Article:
Table Talks

I’ve heard stories from my grandparents’ generation about family times around the table. Such times happened periodically in my childhood, but they were not the norm. We ate quickly, in shifts, or holding the food in front of the television. With a routine of that nature, it would have been difficult to find a good time to insert a question or conversation about God.

As I listen to families today, it seems the pace has only quickened. Not only do families rarely eat together, they may not even eat in shifts at the same house. The loss of the family table is bemoaned by many as a contributing factor to the breakdown of the family. We’ve lost a key opportunity to spend time together as a family. What’s more, we’ve lost a key opportunity to share our faith with our children.

Deuteronomy 11:18-19 tells us, “Fix these words of mine in your hearts and mind; tie them as symbols on your hands and bind them on your foreheads. Teach them to your children, talking about them when you sit at home and when you walk along the road, when you lie down and when you get up.” In case you missed it, this isn’t given to us as a good suggestion. It’s a command. We are to “teach” our children in every facet of our lives, including those times when we sit at home. The problem – we rarely sit at home.

At our house, we’ve made it a point to have breakfast and dinner together at the table. It has become a consistent time to setting the course for the day, reflecting on the day, or sharing highs and lows. Frequently questions come up about the Bible or people that are on our hearts and minds. At times I'll come to the table with a topic, but most of the time it happens naturally. However, nothing would happen at all if the family table wasn't a set part of our family routine.

With most families torn in so many different directions, you may think it's impossible to have a daily family table experience. My encouragement would be to start small. Consider carving out one night a week that is set aside for no plans other than dinner together as a family and sharing life and faith. You might even consider celebrating a holiday or having a meal that has a biblical precedent to encourage faith talks.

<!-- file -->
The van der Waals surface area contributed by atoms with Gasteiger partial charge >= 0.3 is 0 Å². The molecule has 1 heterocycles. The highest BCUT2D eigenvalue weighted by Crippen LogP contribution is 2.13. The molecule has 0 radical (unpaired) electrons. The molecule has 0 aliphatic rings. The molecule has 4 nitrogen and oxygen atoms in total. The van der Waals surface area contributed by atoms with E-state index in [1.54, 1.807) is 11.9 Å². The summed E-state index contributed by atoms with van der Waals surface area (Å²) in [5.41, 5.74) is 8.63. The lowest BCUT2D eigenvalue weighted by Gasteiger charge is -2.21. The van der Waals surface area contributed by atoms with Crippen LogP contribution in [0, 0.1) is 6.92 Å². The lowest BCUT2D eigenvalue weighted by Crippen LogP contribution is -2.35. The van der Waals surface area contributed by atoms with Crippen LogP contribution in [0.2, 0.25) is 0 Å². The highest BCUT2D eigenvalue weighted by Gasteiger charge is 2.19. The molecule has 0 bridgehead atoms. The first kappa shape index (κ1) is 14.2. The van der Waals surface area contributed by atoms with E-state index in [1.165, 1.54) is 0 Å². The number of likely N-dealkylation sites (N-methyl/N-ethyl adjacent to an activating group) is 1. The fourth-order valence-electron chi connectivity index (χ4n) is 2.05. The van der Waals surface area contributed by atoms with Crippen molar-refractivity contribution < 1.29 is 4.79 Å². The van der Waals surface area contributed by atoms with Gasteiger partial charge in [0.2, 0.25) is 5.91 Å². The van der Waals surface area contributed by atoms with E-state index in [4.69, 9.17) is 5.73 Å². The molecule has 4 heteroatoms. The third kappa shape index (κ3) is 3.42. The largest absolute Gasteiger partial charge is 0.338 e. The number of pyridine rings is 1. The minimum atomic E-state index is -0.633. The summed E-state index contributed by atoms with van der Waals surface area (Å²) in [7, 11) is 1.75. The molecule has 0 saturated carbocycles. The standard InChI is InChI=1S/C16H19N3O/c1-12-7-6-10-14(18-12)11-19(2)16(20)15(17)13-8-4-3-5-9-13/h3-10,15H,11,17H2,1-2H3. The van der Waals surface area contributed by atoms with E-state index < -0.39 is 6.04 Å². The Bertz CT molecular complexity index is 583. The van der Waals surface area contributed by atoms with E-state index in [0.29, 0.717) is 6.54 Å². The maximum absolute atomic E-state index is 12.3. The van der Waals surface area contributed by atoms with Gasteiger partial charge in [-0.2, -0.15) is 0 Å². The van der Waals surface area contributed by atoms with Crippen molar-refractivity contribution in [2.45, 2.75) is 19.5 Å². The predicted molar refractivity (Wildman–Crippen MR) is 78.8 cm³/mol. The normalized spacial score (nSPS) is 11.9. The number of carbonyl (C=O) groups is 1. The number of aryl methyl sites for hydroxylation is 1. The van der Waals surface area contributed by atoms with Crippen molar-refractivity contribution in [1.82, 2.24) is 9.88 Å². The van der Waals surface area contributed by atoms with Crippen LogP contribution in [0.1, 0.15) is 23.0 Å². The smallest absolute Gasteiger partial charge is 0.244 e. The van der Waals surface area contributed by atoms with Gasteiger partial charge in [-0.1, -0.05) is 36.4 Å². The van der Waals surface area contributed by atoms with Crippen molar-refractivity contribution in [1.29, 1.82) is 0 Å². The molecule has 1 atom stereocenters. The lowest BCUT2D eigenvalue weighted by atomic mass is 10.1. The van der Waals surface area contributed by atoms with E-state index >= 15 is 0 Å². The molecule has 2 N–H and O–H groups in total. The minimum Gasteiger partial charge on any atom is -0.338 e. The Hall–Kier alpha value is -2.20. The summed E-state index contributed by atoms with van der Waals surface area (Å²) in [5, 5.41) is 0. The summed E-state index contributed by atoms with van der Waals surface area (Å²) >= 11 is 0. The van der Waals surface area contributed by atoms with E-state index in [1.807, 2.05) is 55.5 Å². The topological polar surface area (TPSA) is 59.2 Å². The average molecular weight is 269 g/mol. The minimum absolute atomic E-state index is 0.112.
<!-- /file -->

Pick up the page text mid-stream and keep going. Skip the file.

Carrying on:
Over the Holy Week, my family set aside a day to celebrate Passover. We didn't go through the entire Haggadah and have all the elements that are usually involved. That would be fantastic, but the encouragement is to use what you have and keep things simple for you and your children, especially if this is a new experience. We got special bread (Challah), grape juice, brisket, matzo ball soup, matzos, roasted potatoes, asparagus and more (hungry yet?). We reviewed the Exodus account and focused on the matzo (unleavened bread). We talked about how the stripes and piercings remind us of what Jesus did for us. We also talked about the grape juice as a reminder of the blood Jesus shed. In essence, we led our family through a "Lord's Table" experience at our "Family Table." We also had Mimi (my mom) join us for the festivities which made it a multi-generational experience. It was a great time of showing Christ as the center of our family life. My brother even sent me a text after hearing about it and asked about he and his wife joining us for next year!

It doesn't have to be complicated. It doesn't have to be a big party or even a big meal. Don't get bogged down with the details. The important thing is to just start. Scriptures call us to talk about our faith while we sit at home. If we are never sitting, we have to keep in mind that the Scriptures don’t change, so we must. May God bless you as you take a step of faith to cut out and set aside time to bring Christ to your family table.